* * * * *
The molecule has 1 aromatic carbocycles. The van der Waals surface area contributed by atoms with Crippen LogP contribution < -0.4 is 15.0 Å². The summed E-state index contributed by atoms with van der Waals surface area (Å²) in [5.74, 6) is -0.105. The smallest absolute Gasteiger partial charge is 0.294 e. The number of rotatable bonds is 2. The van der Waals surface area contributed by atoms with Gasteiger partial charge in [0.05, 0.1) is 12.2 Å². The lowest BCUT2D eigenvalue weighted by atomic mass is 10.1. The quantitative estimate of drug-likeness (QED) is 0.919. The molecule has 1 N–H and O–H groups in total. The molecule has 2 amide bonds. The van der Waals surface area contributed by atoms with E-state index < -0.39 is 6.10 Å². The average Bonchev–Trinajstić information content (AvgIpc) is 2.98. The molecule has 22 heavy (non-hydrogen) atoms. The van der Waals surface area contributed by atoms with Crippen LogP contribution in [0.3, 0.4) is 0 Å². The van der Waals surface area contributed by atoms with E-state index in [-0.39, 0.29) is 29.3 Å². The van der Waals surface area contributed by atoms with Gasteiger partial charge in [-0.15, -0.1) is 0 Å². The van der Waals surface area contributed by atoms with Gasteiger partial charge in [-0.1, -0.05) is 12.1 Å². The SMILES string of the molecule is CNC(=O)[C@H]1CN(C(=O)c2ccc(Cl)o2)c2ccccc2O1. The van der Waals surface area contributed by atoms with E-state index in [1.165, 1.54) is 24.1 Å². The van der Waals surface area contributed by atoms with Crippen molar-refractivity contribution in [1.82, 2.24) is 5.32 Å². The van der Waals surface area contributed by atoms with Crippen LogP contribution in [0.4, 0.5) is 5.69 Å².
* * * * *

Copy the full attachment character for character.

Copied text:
The molecule has 1 aromatic carbocycles. The van der Waals surface area contributed by atoms with Crippen LogP contribution < -0.4 is 15.0 Å². The summed E-state index contributed by atoms with van der Waals surface area (Å²) in [5.74, 6) is -0.105. The smallest absolute Gasteiger partial charge is 0.294 e. The number of rotatable bonds is 2. The van der Waals surface area contributed by atoms with Gasteiger partial charge in [0.05, 0.1) is 12.2 Å². The lowest BCUT2D eigenvalue weighted by atomic mass is 10.1. The quantitative estimate of drug-likeness (QED) is 0.919. The molecule has 1 N–H and O–H groups in total. The molecule has 2 amide bonds. The van der Waals surface area contributed by atoms with E-state index < -0.39 is 6.10 Å². The average Bonchev–Trinajstić information content (AvgIpc) is 2.98. The molecule has 22 heavy (non-hydrogen) atoms. The van der Waals surface area contributed by atoms with Crippen LogP contribution in [0.3, 0.4) is 0 Å². The van der Waals surface area contributed by atoms with E-state index in [-0.39, 0.29) is 29.3 Å². The van der Waals surface area contributed by atoms with Gasteiger partial charge in [-0.15, -0.1) is 0 Å². The van der Waals surface area contributed by atoms with Gasteiger partial charge in [-0.1, -0.05) is 12.1 Å². The SMILES string of the molecule is CNC(=O)[C@H]1CN(C(=O)c2ccc(Cl)o2)c2ccccc2O1. The van der Waals surface area contributed by atoms with E-state index in [1.165, 1.54) is 24.1 Å². The van der Waals surface area contributed by atoms with Crippen molar-refractivity contribution in [1.82, 2.24) is 5.32 Å². The van der Waals surface area contributed by atoms with Crippen LogP contribution in [0.4, 0.5) is 5.69 Å².